CFD on ORNL’s Titan Models Cleaner, High-Mileage ‘Opposed Piston’ Engine
Pinnacle Engines is out to substantially improve vehicle gasoline efficiency and cut greenhouse gas emissions with a new motor based on an “opposed piston” design that the company hopes will be widely adopted while the global small vehicle industry transitions to a non-fossil fuel future, decades away.
To speed up work on its design – formally called a four-stroke, opposed-piston, sleeve-valve engine – Pinnacle turned to the HPC resources at the Leadership Computing Facility at Oak Ridge National Laboratory (ORNL), including the 27-petaflop Cray "Titan" supercomputer. After optimizing commercial Converge CFD software for Pinnacle’s technical needs and Titan’s architecture, the team ran thousands of simulations on Titan and on ORNL’s Eos 736-node Cray XC30 cluster. According to a blog posted by ORNL, the computational time totaled about six months, and Clayton Naber, Pinnacle’s lead analysis engineer, estimated it would have taken eight times longer had his team used Pinnacle’s in-house cluster.
“To do a really good job of characterizing the behavior of the engine through CFD, we would need about four years’ worth of raw computational time,” Naber said. “On Titan, we were able to compress that down into just a few months’ worth.”
Although the blog did not include estimated gas consumption and emissions reductions from the simulations run at Oak Ridge, early tests of Pinnacle motorcycle engines show a 33 percent improvement in gas mileage.
In Pinnacle’s opposed-piston design, “two pistons reciprocate in relation to each other instead of a cylinder head,” where heat can be lost, wasting energy, in a conventional reciprocating internal combustion engine, according to ORNL. The Pinnacle design cuts heat loss and enables a range of piston motions that can be used to increase efficiency.
Using Titan, the Pinnacle team simulated design options for a multi-cylinder, 1.2-liter gasoline engine. The specific engine optimization revealed by Pinnacle’s Titan simulations is what Pinnacle calls “swumble mode,” “a combination of swirling and tumbling gas in the combustion chamber,” according to ORNL. “The variable valve timing and compression ratio optimize combustion for different engine speeds and work outputs during engine operation by responsively moving the pistons to adjust the gas compression. The swumble mode reduces fuel usage and emissions at certain operating conditions by improving fuel and air mixing.”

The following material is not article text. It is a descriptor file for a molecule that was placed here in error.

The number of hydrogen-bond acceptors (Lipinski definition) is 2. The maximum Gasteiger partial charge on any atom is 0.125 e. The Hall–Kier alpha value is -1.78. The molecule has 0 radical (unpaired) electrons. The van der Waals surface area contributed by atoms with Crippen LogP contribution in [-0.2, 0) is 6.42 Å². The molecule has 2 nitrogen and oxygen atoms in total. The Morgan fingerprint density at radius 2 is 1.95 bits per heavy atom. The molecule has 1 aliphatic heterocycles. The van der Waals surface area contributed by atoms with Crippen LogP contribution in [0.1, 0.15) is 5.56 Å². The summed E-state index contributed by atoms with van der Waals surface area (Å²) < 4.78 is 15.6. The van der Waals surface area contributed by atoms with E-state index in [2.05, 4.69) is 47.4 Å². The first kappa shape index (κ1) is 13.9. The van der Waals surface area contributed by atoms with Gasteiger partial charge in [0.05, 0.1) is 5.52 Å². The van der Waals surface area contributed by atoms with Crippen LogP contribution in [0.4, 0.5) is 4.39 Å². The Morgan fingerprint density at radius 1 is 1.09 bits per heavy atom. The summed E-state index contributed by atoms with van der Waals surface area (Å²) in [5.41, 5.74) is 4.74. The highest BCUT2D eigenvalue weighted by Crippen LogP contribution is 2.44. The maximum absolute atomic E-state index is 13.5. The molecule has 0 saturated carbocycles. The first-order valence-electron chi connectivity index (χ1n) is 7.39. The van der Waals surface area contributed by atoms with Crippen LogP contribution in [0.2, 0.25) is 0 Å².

The company’s design also includes “a novel, reciprocating sleeve-valve system,” for exchanging fresh air and exhaust from the combustion chamber. “The timing and motion of the sleeve valves can be controlled to enhance air motion and fuel mixing, which improves combustion and reduces the creation of pollutant emissions,” according to ORNL.
Modeling all of this is, of course, highly complex.
“The primary issue we are faced with is the many degrees of freedom,” Naber said, “or the many variables, that impact both efficiency and exhaust emissions. It has been impractical to do these calculations on our in-house commercial computer cluster.”
Naber said before running simulations on Titan, “we had a partial view and some details about the air motion in the engine and how it affects combustion. But on Titan, we were able to run simulations to see what the flow field looks like at finer resolution and were, therefore, able to better understand it.”
The result: “Ultimately, we were able to find a design to achieve very low emissions while also maintaining high efficiency,” Naber said. “This was a design that we did not have prior to embarking on this project.”
Pinnacle gained access to Titan and the Cray cluster by applying through the DOE Small Business Vouchers program, which led to a collaboration with the DOE Vehicle Technologies Office and researchers at the National Transportation Research Center (NTRC) at ORNL.
Titan was built by Cray, uses a combination of GPUs and CPUs and became available to researchers in early 2013.
“The punchline is that we found a design that achieves diesel-like fuel efficiency without some of the more expensive after treatment equipment that diesel requires,” Naber said. “Through access to Titan and collaboration with NTRC researchers, we discovered a design concept that was able to achieve our technical goals of higher efficiency and lower nitrogen oxide emissions.”
Pinnacle now has moved to the next step: constructing a physical prototype of the engine for experimental testing.
“For us, it’s really about commercialization next,” Naber said.